BILL Ludwig has accused the State Government of a cover-up after the Department of Public Works finally confirmed the scale of asbestos contamination on the prime foreshore redevelopment site in Yeppoon.
Just two days after Premier Anna Bligh announced $1.36 million in grants to help open up the former hospital grounds, public works director general Natalie MacDonald revealed the department was taking advice on how to deal with soil riddled with asbestos-containing materials.
Cr Ludwig yesterday called for an official inquiry into the way the matter had been handled over the past year by Queensland Health and the Department of Public Works amid concerns that children and concert-goers might have been exposed to health risks.
More than 2000 youngsters attended the Rudebox music festival on the site on Boxing Day last year.
He said the government had repeatedly denied asbestos was present and had allowed a concert to go ahead in the grounds even though there was only a thin layer of topsoil covering the potentially deadly material.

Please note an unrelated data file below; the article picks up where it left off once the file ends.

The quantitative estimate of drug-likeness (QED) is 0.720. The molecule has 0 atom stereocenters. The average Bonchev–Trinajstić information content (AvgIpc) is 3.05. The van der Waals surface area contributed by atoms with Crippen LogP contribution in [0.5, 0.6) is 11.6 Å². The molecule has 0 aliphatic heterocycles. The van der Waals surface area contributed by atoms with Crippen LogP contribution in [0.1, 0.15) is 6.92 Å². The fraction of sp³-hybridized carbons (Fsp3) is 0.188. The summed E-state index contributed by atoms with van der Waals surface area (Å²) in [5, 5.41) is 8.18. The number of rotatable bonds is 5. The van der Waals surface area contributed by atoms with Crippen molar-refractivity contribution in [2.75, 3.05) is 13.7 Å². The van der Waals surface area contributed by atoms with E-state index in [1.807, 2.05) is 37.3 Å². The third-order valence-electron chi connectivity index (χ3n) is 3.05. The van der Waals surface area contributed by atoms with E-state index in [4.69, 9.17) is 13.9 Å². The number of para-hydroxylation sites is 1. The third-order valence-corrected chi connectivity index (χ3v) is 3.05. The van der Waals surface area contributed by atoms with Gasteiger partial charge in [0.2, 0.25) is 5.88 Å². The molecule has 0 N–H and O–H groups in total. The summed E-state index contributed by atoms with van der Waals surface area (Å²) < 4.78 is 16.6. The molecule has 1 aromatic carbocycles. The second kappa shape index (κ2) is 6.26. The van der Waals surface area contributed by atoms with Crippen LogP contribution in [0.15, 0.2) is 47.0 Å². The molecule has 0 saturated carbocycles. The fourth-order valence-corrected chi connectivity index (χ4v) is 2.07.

"There are absolute truckloads of rubble beneath the surface and there has quite literally been a cover-up.
"We have been misled over this issue at every turn and the state members have been asleep at the wheel," said Cr Ludwig yesterday.
"It is absolute nonsense to try to say now that this asbestos has just been discovered.
"Contractors were on site demolishing the old hospital a year ago.
"How can it be possible that workers didn't see anything when I was alerted by the community at that time?"
Cr Ludwig called for the entire site to be excavated so the contaminated material could be taken away.
He said Rockhampton Regional Council had waited a year for Queensland Health to hand over the site after demolition, but it was now clear why there had been such a delay.
But Member for Keppel Paul Hoolihan accused Cr Ludwig of creating fear and called on him to apologise for the "smears and innuendo" involved in a political campaign aimed at him.
"The concert he refers to was unlawful.
"Permission was sought to gain access to the site and was denied," he said.
"There has been no cover-up. The asbestos was buried and was not obvious during the demolition."
The Department of Public Works said it was also in discussion with the Department of Environment and Resource Management over what to do next, adding there was "minimal risk to people who accessed the site prior to demolition of the hospital because portions of fibro containing asbestos were buried".
A statement yesterday said undisturbed materials generally did not pose a health risk.
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